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5 Tips for Looking Your Best With A Large Chest


If you are one of the “lucky” people who have a well-endowed bust area, you already know and experience the little things that unite us – the struggle to find a bra, the achy back, buttons that never want to stay closed, and proclamations to the effect of “I wish mine looked like that!” (To which I typically respond, “Trust me, no you don’t!”)

When choosing what to wear, people with larger busts often struggle to find clothing that’s flattering, professional, and comfortable – most tops and dresses aren’t made with our proportions in mind. It’s always tempting to throw on a giant sweater and forget about it, but that solution doesn’t always fit the circumstances.

I’ve been “blessed” with I-cup breasts. Yes, the letter I. Over the years, I’ve found a few guidelines that make a big difference in my confidence while putting together an outfit.

1. Properly-fitting bras.

This is undoubtedly the most important tip. If you’ve never been measured for a bra, it’s likely you aren’t wearing the right size. Wearing the wrong size of bra can make the pain worse, and it greatly affects the way your clothes fit – just like underwear that’s the wrong fit or style. Foundational garments are essential to any outfit.

Getting measured is easy. If you have a tape measure at home, you can measure your band and cup size at home – there are charts all over the internet that can help you determine your size. Enlist the help of a friend to make sure the measurement is accurate. You can also get measured for free at most department stores that sell bras. I wouldn’t recommend going to Victoria’s Secret for this – they don’t sell cup sizes larger than DDD, and if you’re big-chested as well as plus-sized, there’s almost no chance of finding anything in the right size.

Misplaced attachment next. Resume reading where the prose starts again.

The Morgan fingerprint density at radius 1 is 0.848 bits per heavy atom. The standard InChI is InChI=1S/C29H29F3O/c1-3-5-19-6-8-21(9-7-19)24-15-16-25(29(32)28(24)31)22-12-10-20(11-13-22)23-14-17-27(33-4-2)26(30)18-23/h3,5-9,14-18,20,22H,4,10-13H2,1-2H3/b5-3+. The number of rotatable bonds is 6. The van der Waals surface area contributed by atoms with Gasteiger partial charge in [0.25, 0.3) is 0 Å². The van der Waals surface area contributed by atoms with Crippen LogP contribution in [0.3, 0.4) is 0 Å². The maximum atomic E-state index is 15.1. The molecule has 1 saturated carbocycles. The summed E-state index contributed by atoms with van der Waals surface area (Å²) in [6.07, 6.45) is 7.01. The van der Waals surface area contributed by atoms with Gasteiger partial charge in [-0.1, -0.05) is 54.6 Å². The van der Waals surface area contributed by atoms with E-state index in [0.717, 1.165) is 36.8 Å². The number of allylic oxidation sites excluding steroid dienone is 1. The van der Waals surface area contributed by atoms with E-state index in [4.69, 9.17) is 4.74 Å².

Once you know your correct measurement, you can find a bra that’s right for you. Shopping for bras larger than DD can quickly get expensive, ranging anywhere from $50-$100 for quality options. The major exception is Target, which recently came out with a line or cheap, good quality bras that go up to cup size G. Regardless of price, it’s important not to settle for anything when you aren’t comfortable. In-person shopping has the advantage of trying on a bunch of different style options without committing. Depending on your size, you may not have the option to shop in-person, as many brands only carry the larger sizes online. I’ve found that a bra with underwire is essential for me to get enough support, but many people dislike underwire. It’s entirely up to you.

With a properly-fitted bra, your tops and dress will fit better and look nicer. you’re more likely to have good posture when your chest is supported – always a style plus.


2. Layers are your best friend.

Sometimes you find a super cute top that seems to fit, but then you realize the cleavage situation is….big yikes. It’s not like we can control how much spillage we get, but your employers and your grandma might not understand that. Unless you’re heading out on a Friday night, the best solution is usually to throw a camisole under it. It’ll help to cover what needs to be covered, with the added benefit of smoothing out your overall appearance.

Make sure to go for thin and form-fitting camisoles when shopping. Bulky tank tops can be awkward and shapeless under your top, and in the summer thin camis will keep you cool.


3. Don’t shy away from form-fitting clothes.